The Malaysian textile industry is far from being a sunset industry as the Trans-Pacific Partnership Agreement (TPPA) holds promise of growing investment.

International Trade and Industry Ministry (MITI) secretary-general Datuk J.Jayasiri said Malaysia could capitalise on the yarn-forward rule of origin and serve the needs of textile and garment makers, as well as consumers among the signatory countries.

The "yarn-forward" rule stipulates all fabrics produced in a garment from yarn made by TPP member states qualify for the trade agreement's duty-free status.

"TPPA members are required to source the input from members, creating investment opportunities to manufacture the inputs.

"In fact, before the agreement comes into effect, we have already seen (foreign) investors coming in as they find Malaysia a better choice to produce input supply to this market," he said, adding that local producers were also expanding operations in manufacturing yarn forward items.

He was speaking to Bernama and TV3 on the sidelines of a three-day seminar themed "Unboxing TPPA for Business Strategy for the Textile and Apparel Industry" organised by the Malaysian Textile Manufacturers Association here, today.

Jayasiri said the industry offered wide range of opportunities and Malaysia could grab hold of the manufacturing of synthetics-based products and high-end garments, which were high value-added products, that the country needed to promote.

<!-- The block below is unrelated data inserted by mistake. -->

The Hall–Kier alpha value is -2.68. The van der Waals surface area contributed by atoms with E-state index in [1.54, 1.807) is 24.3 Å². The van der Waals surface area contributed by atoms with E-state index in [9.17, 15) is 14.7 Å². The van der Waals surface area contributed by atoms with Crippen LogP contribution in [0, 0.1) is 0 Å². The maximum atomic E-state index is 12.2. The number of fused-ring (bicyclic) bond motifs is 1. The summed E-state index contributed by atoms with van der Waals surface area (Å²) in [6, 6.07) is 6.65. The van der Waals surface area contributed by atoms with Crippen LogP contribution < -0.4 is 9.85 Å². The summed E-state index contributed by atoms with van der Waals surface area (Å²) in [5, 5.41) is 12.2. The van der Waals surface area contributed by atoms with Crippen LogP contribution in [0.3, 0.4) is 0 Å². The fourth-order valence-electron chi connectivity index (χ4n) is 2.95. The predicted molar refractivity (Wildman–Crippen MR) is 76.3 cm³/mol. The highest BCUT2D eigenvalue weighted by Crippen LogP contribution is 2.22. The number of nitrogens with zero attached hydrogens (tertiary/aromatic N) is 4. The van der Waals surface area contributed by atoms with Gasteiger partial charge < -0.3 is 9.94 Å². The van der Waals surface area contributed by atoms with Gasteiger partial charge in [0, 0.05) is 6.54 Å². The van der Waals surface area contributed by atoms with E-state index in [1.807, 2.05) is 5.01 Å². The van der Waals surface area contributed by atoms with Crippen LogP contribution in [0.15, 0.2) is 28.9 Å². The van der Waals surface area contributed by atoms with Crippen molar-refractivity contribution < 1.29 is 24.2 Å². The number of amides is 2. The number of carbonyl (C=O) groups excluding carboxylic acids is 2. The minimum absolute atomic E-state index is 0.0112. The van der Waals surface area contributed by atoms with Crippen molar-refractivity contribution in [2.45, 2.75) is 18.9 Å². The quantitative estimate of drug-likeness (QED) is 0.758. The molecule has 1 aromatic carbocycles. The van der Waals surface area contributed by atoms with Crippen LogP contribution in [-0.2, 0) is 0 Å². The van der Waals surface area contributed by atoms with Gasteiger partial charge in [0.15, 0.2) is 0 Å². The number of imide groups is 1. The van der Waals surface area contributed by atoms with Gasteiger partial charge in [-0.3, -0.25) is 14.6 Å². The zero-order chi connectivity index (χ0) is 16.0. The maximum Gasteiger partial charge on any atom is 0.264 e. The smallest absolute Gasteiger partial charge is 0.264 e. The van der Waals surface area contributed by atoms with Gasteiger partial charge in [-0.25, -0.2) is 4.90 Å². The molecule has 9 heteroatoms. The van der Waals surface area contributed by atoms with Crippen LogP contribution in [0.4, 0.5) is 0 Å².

He said as the agreement specified a provision of short supply list, providing an exception for TPPA member states to buy raw materials from non-members, Malaysia would benefit from it to a certain extent.

"Industry players must aim to be more innovative, productivity-driven and cost competitive in order to take advantage of the opportunities under the TPPA," he added.

He said Malaysia's current exports of textiles to the TPPA market stood at RM5.3 billion and they were expected to grow significantly in two years' time when the trade pact came into force.

On the opposition to the TPPA by US presidential candidates, he said Malaysia was notified recently that the US Administration was working hard to push the trade deal through the Congress.

It is said that US President Barrack Obama could table the TPPA Bill to the Congress even before the new president is inaugurated and if it is approved the new president will have to carry the decision through, Jayasiri said.

"The US ratification and participation in the agreement are important as it carries 85 percent of gross domestic product (GDP) among the 12 member countries.

"All member countries must ratify within 24 months off the signing and if that does not happen, the next condition is that at least six countries, accounting for 85 percent of (total) GDP, could still bring the agreement into force," he added. -- Bernama